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Exportverbot nach China: US-Regierung legt Nvidia A100 und H100 an die Kette

China export ban: US government puts Nvidia A100 and H100 on the chain

Image: Nvidia

New trade restrictions imposed by the US government could cost Nvidia up to US$400 million, because certain products can go to China and Russia. not exported Will. These mainly include the current professional GPUs of the A100 (Ampere) series, but also the successor H100 (Hopper). AMD is also likely to be affected.

So far, AMD has only heard that it received a similar requirement from US authorities. The manufacturer’s new Instinct MI200 series could be affected by the flagship MI250X, which is part of the strongest Frontier supercomputer in the world. Therefore, the predecessor Instinct MI100 is not affected, write Protocol. However, we will have to wait for more precise statements here.

In the case of Nvidia, the scope of the impact is significantly larger and, in the worst case, could mean a loss of up to 400 million US dollars in the current quarter if they do not extend, renew or even issue the corresponding licenses with the main customers. absolutely. Ampere is not only the brand used almost exclusively in the professional sector, preconfigured systems like the DGX series are also directly affected. And before Hopper’s start, that’s also an opportunity for this generation. the official statement from Nvidia therefore read little pink.

On August 26, 2022, the US Government, or USG, informed NVIDIA Corporation or the company that the US Government has imposed a new license requirement, effective immediately, for any future exports to China (including Hong Kong) and Russia of the company’s products. A100 and upcoming H100 ICs. DGX or any other system incorporating A100 or H100 ICs and the A100X are also covered by the new license requirement. The license requirement also includes any future NVIDIA integrated circuits that achieve peak performance and chip-to-chip I/O performance at or above thresholds that are roughly equivalent to the A100, as well as any systems that include those circuits. A license is required to export technology to support or develop covered products. The US government indicated that the new license requirement will address the risk that covered products may be used or diverted to a ‘military end use’ or ‘military end user’ in China and Russia. The Company does not sell products to customers in Russia.

The new license requirement may affect the Company’s ability to complete its H100 development in a timely manner or support existing A100 customers and may require the Company to transition certain operations out of China. The Company is committed to the USG and seeks exemptions for the Company’s internal development and support activities.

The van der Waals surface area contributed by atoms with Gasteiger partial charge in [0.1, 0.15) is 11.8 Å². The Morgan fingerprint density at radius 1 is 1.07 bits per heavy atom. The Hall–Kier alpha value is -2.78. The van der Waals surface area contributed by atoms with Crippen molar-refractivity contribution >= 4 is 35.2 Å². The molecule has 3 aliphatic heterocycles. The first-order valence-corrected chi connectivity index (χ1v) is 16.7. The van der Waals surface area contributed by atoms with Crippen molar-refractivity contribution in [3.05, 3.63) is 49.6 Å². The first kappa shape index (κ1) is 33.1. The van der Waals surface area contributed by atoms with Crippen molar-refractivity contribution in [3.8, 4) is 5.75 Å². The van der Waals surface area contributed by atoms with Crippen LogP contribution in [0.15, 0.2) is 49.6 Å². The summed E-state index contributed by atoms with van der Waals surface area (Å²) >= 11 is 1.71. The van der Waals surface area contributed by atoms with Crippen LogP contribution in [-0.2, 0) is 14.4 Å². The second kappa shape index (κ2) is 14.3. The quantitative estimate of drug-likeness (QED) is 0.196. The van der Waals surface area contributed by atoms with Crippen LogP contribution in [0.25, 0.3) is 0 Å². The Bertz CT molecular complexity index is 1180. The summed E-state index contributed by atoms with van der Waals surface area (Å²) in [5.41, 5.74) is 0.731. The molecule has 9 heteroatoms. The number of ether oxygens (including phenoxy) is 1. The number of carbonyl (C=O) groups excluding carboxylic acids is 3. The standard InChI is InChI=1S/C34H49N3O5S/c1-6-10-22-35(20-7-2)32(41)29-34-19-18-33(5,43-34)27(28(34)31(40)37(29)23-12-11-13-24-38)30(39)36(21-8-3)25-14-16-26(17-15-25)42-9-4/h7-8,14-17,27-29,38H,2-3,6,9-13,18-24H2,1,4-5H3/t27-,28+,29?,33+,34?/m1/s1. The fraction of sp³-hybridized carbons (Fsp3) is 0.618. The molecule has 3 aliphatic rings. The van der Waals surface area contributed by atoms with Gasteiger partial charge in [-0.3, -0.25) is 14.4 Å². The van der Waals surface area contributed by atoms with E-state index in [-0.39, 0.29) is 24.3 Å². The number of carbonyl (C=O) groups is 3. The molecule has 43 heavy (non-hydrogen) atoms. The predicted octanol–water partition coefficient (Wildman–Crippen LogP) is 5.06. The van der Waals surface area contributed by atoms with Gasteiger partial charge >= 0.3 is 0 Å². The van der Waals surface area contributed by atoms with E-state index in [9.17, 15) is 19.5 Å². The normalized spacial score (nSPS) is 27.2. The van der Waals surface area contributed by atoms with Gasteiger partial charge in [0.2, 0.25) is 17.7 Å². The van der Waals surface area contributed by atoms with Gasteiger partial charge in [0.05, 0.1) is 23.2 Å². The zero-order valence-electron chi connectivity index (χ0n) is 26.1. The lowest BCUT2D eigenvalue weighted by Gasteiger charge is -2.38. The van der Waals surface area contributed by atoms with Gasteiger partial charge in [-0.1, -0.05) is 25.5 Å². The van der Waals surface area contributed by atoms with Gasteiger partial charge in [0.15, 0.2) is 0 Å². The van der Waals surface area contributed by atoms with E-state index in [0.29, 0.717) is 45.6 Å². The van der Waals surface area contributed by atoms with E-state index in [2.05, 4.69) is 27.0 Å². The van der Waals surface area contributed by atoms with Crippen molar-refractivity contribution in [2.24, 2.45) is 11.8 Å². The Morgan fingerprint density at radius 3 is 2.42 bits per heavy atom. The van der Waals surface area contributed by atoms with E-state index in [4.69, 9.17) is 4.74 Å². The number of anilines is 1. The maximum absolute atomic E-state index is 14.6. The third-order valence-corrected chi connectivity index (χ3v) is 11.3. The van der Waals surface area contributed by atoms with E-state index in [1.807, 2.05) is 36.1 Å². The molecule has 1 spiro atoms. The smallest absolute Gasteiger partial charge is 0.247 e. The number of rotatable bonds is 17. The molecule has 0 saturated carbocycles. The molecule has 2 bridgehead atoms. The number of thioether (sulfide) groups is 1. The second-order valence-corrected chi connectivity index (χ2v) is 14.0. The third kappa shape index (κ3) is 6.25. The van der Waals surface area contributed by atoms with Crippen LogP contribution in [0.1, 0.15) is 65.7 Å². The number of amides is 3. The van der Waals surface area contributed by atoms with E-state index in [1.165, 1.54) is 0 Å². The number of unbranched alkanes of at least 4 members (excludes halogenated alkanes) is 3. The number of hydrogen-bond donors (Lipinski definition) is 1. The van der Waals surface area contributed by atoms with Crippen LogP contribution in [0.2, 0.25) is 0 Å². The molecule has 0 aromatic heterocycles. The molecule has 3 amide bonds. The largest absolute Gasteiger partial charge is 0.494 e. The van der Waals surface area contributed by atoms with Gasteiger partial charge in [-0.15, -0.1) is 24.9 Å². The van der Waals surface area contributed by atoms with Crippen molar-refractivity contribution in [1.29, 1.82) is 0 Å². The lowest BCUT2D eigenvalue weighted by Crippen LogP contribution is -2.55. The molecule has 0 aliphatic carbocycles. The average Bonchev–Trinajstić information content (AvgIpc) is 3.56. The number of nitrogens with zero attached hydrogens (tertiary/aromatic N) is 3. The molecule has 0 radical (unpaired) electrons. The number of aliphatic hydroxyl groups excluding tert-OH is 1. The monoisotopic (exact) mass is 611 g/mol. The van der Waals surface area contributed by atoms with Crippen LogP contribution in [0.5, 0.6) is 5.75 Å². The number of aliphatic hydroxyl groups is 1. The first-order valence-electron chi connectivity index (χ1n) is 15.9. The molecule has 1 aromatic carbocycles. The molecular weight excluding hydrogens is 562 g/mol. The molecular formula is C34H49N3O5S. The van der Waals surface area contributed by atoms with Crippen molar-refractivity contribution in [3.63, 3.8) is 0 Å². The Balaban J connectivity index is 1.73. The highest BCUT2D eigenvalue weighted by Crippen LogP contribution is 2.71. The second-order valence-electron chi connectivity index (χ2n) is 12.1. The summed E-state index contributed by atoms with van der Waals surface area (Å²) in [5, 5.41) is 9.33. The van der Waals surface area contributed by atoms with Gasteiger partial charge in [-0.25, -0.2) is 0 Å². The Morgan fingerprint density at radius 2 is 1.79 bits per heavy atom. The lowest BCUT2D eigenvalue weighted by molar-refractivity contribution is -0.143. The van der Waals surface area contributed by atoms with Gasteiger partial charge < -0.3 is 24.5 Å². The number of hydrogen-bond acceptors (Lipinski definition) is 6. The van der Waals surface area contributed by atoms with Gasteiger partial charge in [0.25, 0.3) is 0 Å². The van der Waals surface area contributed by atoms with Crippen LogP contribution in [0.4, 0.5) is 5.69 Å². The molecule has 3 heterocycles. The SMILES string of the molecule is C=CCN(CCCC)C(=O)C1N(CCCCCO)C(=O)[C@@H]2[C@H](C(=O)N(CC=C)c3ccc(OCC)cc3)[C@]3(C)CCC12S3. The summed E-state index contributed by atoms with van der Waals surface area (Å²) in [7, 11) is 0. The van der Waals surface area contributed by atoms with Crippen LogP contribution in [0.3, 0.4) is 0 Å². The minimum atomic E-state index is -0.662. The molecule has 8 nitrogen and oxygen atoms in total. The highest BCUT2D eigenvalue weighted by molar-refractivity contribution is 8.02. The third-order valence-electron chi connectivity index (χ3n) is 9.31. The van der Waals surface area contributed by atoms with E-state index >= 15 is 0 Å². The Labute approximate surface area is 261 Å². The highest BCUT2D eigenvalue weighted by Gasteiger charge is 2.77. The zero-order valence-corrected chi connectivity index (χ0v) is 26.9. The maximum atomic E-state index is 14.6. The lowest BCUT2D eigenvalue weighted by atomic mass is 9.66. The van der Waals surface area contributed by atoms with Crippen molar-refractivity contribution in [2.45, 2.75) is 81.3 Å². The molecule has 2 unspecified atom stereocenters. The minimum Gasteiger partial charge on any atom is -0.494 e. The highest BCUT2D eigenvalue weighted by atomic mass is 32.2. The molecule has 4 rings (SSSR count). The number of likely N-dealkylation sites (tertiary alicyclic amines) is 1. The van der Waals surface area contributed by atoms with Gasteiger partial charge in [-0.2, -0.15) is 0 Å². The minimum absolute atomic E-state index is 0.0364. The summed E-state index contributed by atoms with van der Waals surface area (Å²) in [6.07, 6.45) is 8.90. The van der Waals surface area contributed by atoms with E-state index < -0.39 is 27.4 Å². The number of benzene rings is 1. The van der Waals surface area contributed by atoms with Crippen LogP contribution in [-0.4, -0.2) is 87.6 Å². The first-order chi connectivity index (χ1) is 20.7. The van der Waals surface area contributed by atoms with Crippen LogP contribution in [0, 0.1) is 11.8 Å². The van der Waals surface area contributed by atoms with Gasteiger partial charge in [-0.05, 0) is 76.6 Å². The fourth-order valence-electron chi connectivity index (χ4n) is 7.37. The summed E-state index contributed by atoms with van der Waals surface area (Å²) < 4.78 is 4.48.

In addition, the Company engages with customers in China and seeks to satisfy their planned or future purchases of the Company’s data center products with products that are not subject to the new license requirement. To the extent a customer requires products covered by the new license requirement, the Company may request a license for the customer, but has no guarantee that the USG will grant waivers or licenses for any customer, or that the USG will act accordingly. . in a timely manner.

The Company’s outlook for its fiscal third quarter provided on August 24, 2022 included approximately $400 million in potential sales to China that may be subject to the new licensing requirement if customers do not wish to purchase the Company’s alternative product offerings or if the US government doesn’t. grant licenses in a timely manner or deny licenses to important customers.

The reasons given are the same as those given by the United States government in recent years when it came to the sensitive issue of high technology. Thus, modern hardware from the Western world could be diverted into the military or used in other circles of a similar nature. The US wants to limit this as much as possible through official channels, but in the end it can’t be completely avoided anyway.

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The companies, in turn, also see this as a strengthening of emerging competitors, especially from China itself, which, for example, work with (older) ARM licenses or are now fully developing their own. Although they may not have reached the best level yet, they are already well equipped for many things.